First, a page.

My fleet: 2015 R1200GS, 2017 Toyota Prius Prime (plug-in hybrid)

  10. #25
    Registered User drneo66's Avatar
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    Quote Originally Posted by Inst View Post
    More like a group of fat girls competing to be most virtuous, tbh. Most motorcycles get better fuel economy than cagers, due to lighter weight, although greater coefficient of drag. Fully-faired Hondas like the CTX700 can beat out Priuses. The G650GS was the most fuel efficient middle-weight bike BMW had, and I had gotten tired of my CBR250R ABS deathtrap.

    Given that BMW sells to a higher market segment than most motorcycle companies, and that BMW gets more than its fair share of people in the finance industry, having bikes for people concerned with fuel economy is not a bad idea. Of course, BMW seems to be going more the electric scooter route to satisfy that market, and for the greenies, electric is more in than hybrid.
    I use to commute 135 miles per day on my older Honda Silverwing (shaft drive, transverse twin), so I spent a lot of time thinking and checking to see what would make a difference in increasing MPG. My right wrist was the biggest thing that I could control. On that bike, taking off the side bags didn't make much difference, nor did the top box. I assume that you've covered your bases already with the easy stuff? Good tire pressure, air filter, spark plugs, etc.? I'd also look at removing any excess weight that you can live without - passenger pegs, unused mounting brackets. Your windshield choice will also have big consequences. Also, have you dropped all the weight that you can too?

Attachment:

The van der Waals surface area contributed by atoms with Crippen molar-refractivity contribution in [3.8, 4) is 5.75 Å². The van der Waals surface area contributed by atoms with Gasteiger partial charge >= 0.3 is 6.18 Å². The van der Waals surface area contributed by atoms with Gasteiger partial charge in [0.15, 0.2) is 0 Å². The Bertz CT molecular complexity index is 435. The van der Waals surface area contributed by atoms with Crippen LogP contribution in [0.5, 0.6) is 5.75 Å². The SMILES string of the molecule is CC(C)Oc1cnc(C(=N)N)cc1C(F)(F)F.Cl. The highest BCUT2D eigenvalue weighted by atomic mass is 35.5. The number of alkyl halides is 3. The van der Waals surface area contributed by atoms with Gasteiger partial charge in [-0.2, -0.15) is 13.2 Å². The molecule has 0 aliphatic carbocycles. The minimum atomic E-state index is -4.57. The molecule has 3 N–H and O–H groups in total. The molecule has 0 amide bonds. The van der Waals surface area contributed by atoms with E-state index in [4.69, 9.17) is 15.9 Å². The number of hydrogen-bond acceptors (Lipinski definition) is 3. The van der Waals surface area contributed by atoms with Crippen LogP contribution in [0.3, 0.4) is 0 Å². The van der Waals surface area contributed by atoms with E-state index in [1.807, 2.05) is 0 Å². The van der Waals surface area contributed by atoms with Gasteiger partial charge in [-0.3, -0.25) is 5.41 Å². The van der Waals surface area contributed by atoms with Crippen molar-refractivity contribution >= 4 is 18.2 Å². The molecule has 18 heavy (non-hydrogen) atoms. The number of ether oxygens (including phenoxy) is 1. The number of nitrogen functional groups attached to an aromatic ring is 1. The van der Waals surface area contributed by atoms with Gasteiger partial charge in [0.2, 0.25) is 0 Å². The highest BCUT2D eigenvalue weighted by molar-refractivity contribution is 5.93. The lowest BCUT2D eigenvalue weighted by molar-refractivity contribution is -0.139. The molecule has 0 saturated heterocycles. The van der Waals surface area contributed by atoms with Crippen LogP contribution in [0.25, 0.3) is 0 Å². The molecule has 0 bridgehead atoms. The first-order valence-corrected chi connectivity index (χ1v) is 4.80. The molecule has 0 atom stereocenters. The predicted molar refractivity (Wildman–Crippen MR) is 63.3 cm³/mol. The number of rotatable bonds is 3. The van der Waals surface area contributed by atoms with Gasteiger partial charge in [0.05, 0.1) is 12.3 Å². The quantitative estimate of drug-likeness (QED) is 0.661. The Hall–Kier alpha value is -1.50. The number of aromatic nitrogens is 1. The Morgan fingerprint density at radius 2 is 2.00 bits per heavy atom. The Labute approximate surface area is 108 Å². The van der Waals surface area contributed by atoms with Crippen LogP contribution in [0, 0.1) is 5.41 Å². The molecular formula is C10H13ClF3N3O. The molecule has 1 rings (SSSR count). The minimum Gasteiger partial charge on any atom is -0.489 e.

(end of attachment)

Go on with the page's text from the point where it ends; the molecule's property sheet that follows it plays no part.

1995 BMW K75s - 100k and climbing!
    2007 BMW R1200RT - 62k
    2009 BMW G650GS - 22k and ready for Alaska!

  11. #26
    Quote Originally Posted by Inst View Post
    I wonder if I can get some tips; on my G650GS, I tend to average around 60 mpg, which is solely average.
    I've owned 4 650 singles and averaged 70mpg on all of them without giving it a second thought. I couldn't enjoy riding if I put as much thought into conserving fuel as you : However, I'm probably not as fast as you.
    Gail Thorne
    2017 F700GS

  12. #27
    Quote Originally Posted by shortythorne View Post
    I've owned 4 650 singles and averaged 70mpg on all of them without giving it a second thought. I couldn't enjoy riding if I put as much thought into conserving fuel as you : However, I'm probably not as fast as you.
    Correct answer: the fastest way to improve MPG is to lower rider weight. When I hear about the mileage you're getting, I just assume you're more in shape than I am.

    And of course, the important thing is that in the first world, motorcycling is all about fun. When I was running the CBR250R, I talked with a UChicago Ph.D in working retirement. He was impressed that the motorcycle had better fuel economy than his Prius, but then I brought up the Expected Value loss from the increased mortality risk. In the first world, for that reason, motorcycling never makes economic sense unless you're trying to defraud a life insurance company. So all motorcycling is about fun, we just have different types of fun.